Last update: April 2022
A mass extinction took place around 66 million years ago, in the spring, caused by the impact of the asteroid ‘Chicxulub impactor’ in Yucatan (Mexico).
This event provoked the disappearance of about 75% of species, including marine molluscs called ammonites and most dinosaurs and marine reptiles.
But not all dinosaurs disappeared: some survived. What have their descendants become?
Here are some pieces of the puzzle, based on small pieces of protein sequences from the fossilized bones of Brachylophosaurus canadensis and Tyrannosaurus rex, two species of dinosaurs which are thought to have disappeared some 80 and 68 million years ago, respectively!
A collection of fossils
Scientists collect information on the dinosaurs and the species which have disappeared based on different fossils from around the world: this allows them to recover morphological data and even, in some cases, molecular data (DNA or protein) that they can compare to determine the relationship that exists between the different species.
Some key dates
Here is a brief summary that recaps the history of life on earth, of dinosaurs…and of the oldest fossils:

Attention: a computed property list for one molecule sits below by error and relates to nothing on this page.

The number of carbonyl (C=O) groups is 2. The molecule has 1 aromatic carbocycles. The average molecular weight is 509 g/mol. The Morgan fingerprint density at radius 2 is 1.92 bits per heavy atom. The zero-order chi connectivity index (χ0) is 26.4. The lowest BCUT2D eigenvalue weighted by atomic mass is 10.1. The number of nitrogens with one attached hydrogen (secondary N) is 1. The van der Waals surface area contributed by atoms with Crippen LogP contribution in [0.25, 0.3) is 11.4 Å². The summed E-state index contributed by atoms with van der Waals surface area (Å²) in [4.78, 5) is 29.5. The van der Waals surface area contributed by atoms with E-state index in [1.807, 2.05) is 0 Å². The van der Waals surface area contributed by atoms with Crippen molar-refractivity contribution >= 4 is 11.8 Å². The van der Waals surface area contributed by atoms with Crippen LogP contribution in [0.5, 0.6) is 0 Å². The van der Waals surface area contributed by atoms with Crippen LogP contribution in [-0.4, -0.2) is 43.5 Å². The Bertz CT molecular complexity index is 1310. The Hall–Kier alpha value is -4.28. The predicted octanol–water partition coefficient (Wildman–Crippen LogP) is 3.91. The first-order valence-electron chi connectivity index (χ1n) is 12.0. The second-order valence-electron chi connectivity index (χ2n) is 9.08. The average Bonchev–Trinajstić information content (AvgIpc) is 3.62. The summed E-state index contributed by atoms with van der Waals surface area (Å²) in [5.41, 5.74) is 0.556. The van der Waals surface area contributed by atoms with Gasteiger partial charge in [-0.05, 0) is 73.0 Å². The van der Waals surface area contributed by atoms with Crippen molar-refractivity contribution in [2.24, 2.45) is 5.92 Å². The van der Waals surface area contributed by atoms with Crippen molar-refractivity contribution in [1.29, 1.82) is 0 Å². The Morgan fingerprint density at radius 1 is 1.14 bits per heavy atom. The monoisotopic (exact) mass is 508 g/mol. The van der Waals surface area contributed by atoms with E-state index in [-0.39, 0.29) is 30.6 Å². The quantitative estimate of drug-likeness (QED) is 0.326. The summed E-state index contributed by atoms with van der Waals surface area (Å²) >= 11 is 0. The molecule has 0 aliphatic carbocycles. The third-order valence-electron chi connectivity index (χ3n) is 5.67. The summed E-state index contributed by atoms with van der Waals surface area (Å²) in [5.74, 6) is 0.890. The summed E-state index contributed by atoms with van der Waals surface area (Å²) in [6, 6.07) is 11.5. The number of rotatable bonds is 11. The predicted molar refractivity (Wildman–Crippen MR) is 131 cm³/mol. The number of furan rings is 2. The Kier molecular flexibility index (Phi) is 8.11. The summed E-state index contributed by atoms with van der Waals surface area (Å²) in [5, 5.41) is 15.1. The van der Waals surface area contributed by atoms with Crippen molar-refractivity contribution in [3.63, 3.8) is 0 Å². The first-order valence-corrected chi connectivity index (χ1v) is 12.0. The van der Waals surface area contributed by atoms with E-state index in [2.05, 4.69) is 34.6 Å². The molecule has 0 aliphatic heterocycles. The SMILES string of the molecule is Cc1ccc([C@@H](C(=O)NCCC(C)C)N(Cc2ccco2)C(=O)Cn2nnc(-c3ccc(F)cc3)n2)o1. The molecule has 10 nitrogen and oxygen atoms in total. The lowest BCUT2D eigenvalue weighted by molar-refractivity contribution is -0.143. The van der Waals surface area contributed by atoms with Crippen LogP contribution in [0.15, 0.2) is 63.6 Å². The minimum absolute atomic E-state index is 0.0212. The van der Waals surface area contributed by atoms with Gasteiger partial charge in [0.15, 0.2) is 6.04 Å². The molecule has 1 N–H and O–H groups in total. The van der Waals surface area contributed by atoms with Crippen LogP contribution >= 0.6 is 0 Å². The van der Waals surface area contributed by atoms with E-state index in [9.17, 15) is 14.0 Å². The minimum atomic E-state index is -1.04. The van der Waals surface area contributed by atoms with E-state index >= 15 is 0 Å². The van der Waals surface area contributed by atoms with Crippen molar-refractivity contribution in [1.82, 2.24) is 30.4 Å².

It is nowadays possible to sequence the proteins found in the fossils of eggshells, teeth, bones, or mummified tissues: this field is referred to as ‘Deep Time Paleoproteomics’ …and the records are starting to accumulate as proteins appear to be better preserved than DNA over time and technologies are improving more and more.
Like a pearl necklace, a protein consists of a chain of amino acids bound to each other by chemical bonds. There are 20 different amino acids, represented by the letters (G, E, N, I , A, L, …).
Mass spectrometry is a technology which allows proteins to be sequenced, that is, to determine the order of the amino acids in the chain.
Collagen and cytochrome are proteins studied by scientists interested in organisms which have disappeared.
Collagen is one of the most abundant proteins in bones. This protein is the one most frequently found in the organic material present in fossilized bones.
Here is the collagen protein from different species and the collagen protein of species which today have disappeared from the UniProtKB database.
The information that we have on certain proteins also comes from DNA. If the DNA sequence is known, the corresponding protein sequence can be predicted. DNA is found primarily in the nucleus of eukaryotic cells, but also in organelles such as mitochondria or chloroplasts. However, the DNA found in the mitochondria is better preserved over time than the DNA present in the nuclei of cells. The cytochrome protein is one of the proteins whose gene is found in mitochondrial DNA.
For example, here is the mitochondrial DNA of Neanderthal man and the sequence of the cytochrome protein of Neanderthal man or, for instance, the sequence of the cytochrome proteins of the dodo bird and of the Tasmanian wolf.
Here is the list of proteins from species which are extinct today from the UniProtKB database.
Here are examples of collagen fragments found for different species.
The evolution of collagen
To define parentage, biologists search not only for what species have in common, but also for what distinguishes them from one another.